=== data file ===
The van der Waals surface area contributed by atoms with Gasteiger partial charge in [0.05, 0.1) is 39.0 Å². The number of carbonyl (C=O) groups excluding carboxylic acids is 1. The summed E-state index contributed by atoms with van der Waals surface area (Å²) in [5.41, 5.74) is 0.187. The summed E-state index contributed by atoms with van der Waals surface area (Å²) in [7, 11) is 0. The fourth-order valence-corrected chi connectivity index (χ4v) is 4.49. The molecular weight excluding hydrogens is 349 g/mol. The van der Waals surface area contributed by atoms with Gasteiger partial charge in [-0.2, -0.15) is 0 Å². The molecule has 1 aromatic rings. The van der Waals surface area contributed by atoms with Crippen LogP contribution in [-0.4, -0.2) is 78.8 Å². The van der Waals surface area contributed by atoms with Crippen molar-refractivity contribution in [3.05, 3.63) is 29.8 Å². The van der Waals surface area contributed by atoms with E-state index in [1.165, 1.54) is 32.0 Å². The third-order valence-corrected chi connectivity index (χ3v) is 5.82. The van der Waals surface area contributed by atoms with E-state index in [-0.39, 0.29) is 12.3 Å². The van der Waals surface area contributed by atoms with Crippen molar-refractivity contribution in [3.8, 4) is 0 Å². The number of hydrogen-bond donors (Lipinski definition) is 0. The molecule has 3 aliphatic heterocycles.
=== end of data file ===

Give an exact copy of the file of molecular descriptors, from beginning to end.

The van der Waals surface area contributed by atoms with Gasteiger partial charge in [0.05, 0.1) is 39.0 Å². The number of carbonyl (C=O) groups excluding carboxylic acids is 1. The summed E-state index contributed by atoms with van der Waals surface area (Å²) in [5.41, 5.74) is 0.187. The summed E-state index contributed by atoms with van der Waals surface area (Å²) in [7, 11) is 0. The fourth-order valence-corrected chi connectivity index (χ4v) is 4.49. The molecular weight excluding hydrogens is 349 g/mol. The van der Waals surface area contributed by atoms with Gasteiger partial charge in [-0.2, -0.15) is 0 Å². The molecule has 1 aromatic rings. The van der Waals surface area contributed by atoms with Crippen LogP contribution in [-0.4, -0.2) is 78.8 Å². The van der Waals surface area contributed by atoms with Crippen molar-refractivity contribution in [3.05, 3.63) is 29.8 Å². The van der Waals surface area contributed by atoms with E-state index in [1.165, 1.54) is 32.0 Å². The third-order valence-corrected chi connectivity index (χ3v) is 5.82. The van der Waals surface area contributed by atoms with E-state index in [-0.39, 0.29) is 12.3 Å². The van der Waals surface area contributed by atoms with Crippen molar-refractivity contribution in [3.8, 4) is 0 Å². The number of hydrogen-bond donors (Lipinski definition) is 0. The molecule has 3 aliphatic heterocycles.